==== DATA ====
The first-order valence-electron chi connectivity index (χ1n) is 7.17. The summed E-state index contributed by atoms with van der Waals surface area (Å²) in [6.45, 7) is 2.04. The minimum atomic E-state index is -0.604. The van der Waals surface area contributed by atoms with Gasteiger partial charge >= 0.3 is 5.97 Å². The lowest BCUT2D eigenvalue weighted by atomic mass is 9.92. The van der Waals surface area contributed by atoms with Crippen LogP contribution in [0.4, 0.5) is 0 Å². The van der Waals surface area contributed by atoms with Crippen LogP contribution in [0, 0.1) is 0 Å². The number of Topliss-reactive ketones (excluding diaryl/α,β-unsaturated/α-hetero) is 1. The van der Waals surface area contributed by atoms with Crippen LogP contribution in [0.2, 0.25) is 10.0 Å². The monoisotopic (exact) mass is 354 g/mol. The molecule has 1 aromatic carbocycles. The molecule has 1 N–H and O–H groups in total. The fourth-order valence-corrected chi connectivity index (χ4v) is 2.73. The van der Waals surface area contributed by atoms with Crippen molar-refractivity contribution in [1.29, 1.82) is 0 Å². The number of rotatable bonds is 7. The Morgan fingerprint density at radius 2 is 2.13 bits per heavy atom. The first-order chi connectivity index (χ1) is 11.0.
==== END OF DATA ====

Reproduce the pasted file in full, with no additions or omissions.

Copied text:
The first-order valence-electron chi connectivity index (χ1n) is 7.17. The summed E-state index contributed by atoms with van der Waals surface area (Å²) in [6.45, 7) is 2.04. The minimum atomic E-state index is -0.604. The van der Waals surface area contributed by atoms with Gasteiger partial charge >= 0.3 is 5.97 Å². The lowest BCUT2D eigenvalue weighted by atomic mass is 9.92. The van der Waals surface area contributed by atoms with Crippen LogP contribution in [0.4, 0.5) is 0 Å². The van der Waals surface area contributed by atoms with Crippen LogP contribution in [0, 0.1) is 0 Å². The number of Topliss-reactive ketones (excluding diaryl/α,β-unsaturated/α-hetero) is 1. The van der Waals surface area contributed by atoms with Crippen LogP contribution in [0.2, 0.25) is 10.0 Å². The monoisotopic (exact) mass is 354 g/mol. The molecule has 1 aromatic carbocycles. The molecule has 1 N–H and O–H groups in total. The fourth-order valence-corrected chi connectivity index (χ4v) is 2.73. The van der Waals surface area contributed by atoms with Crippen molar-refractivity contribution in [1.29, 1.82) is 0 Å². The number of rotatable bonds is 7. The Morgan fingerprint density at radius 2 is 2.13 bits per heavy atom. The first-order chi connectivity index (χ1) is 11.0.